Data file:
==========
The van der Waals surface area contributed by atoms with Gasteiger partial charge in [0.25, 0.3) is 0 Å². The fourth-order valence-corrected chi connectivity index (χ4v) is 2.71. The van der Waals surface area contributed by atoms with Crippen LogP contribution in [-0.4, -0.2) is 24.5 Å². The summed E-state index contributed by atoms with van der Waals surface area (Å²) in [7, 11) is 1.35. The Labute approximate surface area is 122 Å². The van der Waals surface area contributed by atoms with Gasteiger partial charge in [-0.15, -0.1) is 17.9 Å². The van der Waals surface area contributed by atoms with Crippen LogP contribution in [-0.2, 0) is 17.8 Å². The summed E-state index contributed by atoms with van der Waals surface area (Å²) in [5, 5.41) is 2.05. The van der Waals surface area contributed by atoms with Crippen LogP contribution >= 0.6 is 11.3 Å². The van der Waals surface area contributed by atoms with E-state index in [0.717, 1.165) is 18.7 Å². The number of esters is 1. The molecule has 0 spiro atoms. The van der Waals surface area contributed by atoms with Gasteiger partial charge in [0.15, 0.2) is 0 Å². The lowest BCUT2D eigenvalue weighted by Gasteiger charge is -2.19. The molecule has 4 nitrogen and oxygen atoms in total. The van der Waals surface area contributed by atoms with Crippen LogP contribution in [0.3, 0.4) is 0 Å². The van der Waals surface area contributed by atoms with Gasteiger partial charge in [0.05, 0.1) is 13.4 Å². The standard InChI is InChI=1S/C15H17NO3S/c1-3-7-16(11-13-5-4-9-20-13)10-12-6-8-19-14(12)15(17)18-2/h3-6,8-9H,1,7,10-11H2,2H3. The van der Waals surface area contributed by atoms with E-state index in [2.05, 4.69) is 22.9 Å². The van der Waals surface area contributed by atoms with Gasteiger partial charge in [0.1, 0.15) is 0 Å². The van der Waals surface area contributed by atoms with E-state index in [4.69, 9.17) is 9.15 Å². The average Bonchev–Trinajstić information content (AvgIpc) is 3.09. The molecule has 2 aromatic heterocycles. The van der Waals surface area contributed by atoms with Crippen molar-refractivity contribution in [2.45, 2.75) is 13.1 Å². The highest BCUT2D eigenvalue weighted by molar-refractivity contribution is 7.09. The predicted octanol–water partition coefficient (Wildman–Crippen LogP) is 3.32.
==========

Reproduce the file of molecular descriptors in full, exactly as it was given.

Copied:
The van der Waals surface area contributed by atoms with Gasteiger partial charge in [0.25, 0.3) is 0 Å². The fourth-order valence-corrected chi connectivity index (χ4v) is 2.71. The van der Waals surface area contributed by atoms with Crippen LogP contribution in [-0.4, -0.2) is 24.5 Å². The summed E-state index contributed by atoms with van der Waals surface area (Å²) in [7, 11) is 1.35. The Labute approximate surface area is 122 Å². The van der Waals surface area contributed by atoms with Gasteiger partial charge in [-0.15, -0.1) is 17.9 Å². The van der Waals surface area contributed by atoms with Crippen LogP contribution in [-0.2, 0) is 17.8 Å². The summed E-state index contributed by atoms with van der Waals surface area (Å²) in [5, 5.41) is 2.05. The van der Waals surface area contributed by atoms with Crippen LogP contribution >= 0.6 is 11.3 Å². The van der Waals surface area contributed by atoms with E-state index in [0.717, 1.165) is 18.7 Å². The number of esters is 1. The molecule has 0 spiro atoms. The van der Waals surface area contributed by atoms with Gasteiger partial charge in [0.15, 0.2) is 0 Å². The lowest BCUT2D eigenvalue weighted by Gasteiger charge is -2.19. The molecule has 4 nitrogen and oxygen atoms in total. The van der Waals surface area contributed by atoms with Crippen LogP contribution in [0.3, 0.4) is 0 Å². The van der Waals surface area contributed by atoms with Gasteiger partial charge in [0.05, 0.1) is 13.4 Å². The standard InChI is InChI=1S/C15H17NO3S/c1-3-7-16(11-13-5-4-9-20-13)10-12-6-8-19-14(12)15(17)18-2/h3-6,8-9H,1,7,10-11H2,2H3. The van der Waals surface area contributed by atoms with E-state index in [2.05, 4.69) is 22.9 Å². The van der Waals surface area contributed by atoms with Gasteiger partial charge in [0.1, 0.15) is 0 Å². The van der Waals surface area contributed by atoms with E-state index in [4.69, 9.17) is 9.15 Å². The average Bonchev–Trinajstić information content (AvgIpc) is 3.09. The molecule has 2 aromatic heterocycles. The van der Waals surface area contributed by atoms with Crippen molar-refractivity contribution in [2.45, 2.75) is 13.1 Å². The highest BCUT2D eigenvalue weighted by molar-refractivity contribution is 7.09. The predicted octanol–water partition coefficient (Wildman–Crippen LogP) is 3.32.